Perkins School for the Blind Transition Center

Understanding and Resolving Conflict in Divorce Involving Autistic Children

Divorce is complicated enough, but when there is a child with autism or other disability involved, it takes things to another level. I should know. I unexpectedly faced divorce after 21 years of marriage, and it took incredible amounts of time, money, and emotional energy to get through the process, so I could effectively advocate for the needs of my kids on opposite ends of the autism spectrum. I did get a great result for my family, but I decided other families shouldn’t have to recreate the wheel and go through the efforts that I did. So, I formed Special Family Transitions and became a Special Needs Divorce Coach to help other families through this overwhelming and complex process.

Depressed girl leaning at the table and covering her ears with her hands while her parents are shouting at each other in the background.

In my professional and personal experience, I have seen common themes for reasons for conflict in special needs divorce, which translates to additional expense and strife for these families, who already have so much on their plates.

First, parents may not agree on the child’s diagnosis and the extent of their needs. This may be due to their different views, experiences, and involvement with the child, especially if one is the primary caregiver and the other parent does not have visibility to the challenges the child may face when not in their presence.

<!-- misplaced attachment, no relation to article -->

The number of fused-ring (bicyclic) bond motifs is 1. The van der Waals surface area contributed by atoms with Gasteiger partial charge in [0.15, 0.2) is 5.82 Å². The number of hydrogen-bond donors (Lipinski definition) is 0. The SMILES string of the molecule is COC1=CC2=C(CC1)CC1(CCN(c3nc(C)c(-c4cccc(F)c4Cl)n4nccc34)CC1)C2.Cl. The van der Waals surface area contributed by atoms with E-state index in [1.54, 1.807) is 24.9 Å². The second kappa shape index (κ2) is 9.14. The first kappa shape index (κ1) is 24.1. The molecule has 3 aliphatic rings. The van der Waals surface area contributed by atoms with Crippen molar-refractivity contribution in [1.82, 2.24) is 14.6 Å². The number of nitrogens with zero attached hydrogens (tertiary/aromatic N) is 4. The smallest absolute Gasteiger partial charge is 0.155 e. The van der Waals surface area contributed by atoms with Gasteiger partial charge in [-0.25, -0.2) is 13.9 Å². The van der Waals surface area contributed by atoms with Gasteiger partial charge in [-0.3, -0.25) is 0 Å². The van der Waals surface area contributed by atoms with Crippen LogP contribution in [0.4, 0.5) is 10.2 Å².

Parents may be at different stages of the Grief Cycle, where perhaps a parent is stuck in the Denial phase, and has not moved through the Anger, Bargaining, Depression, or Acceptance phases. Until the parent finally acknowledges and fully accepts the child and their disability, coming to agreement and making plans for the child’s current and future needs will be difficult.

Second, one parent may not be comfortable with the other parent’s ability to address the autistic child’s needs. If the child has complex medical, behavioral, or psychological needs, one parent may worry that the other parent does not have the experience or knowledge to safely care for the child. A parent may worry about their autistic child’s difficulty with transitions and adapting to altered routines. Parents may be concerned about different parenting styles and rules in each residence, which may cause difficulty transitioning back and forth between homes.

Third, parents may have issues communicating or sharing information. Even though some parents may prefer not to communicate with their soon-to-be ex-spouse, it is important to find a method to provide updates about the children and important matters. It helps to keep emotion out of these communications, and respectfully and succinctly focus on facts, events, and inquiries related to the child. For various reasons in a divorce, written documentation via email or a parenting app is preferred over phone calls and text messages.

Fourth, some parents may feel the responsibilities of taking care of the child are not being shared equitably. This can include the amount of caregiving time and effort one parent is providing, taking care of the planning and decision making for the child, making plans for their future care, as well as financial contribution.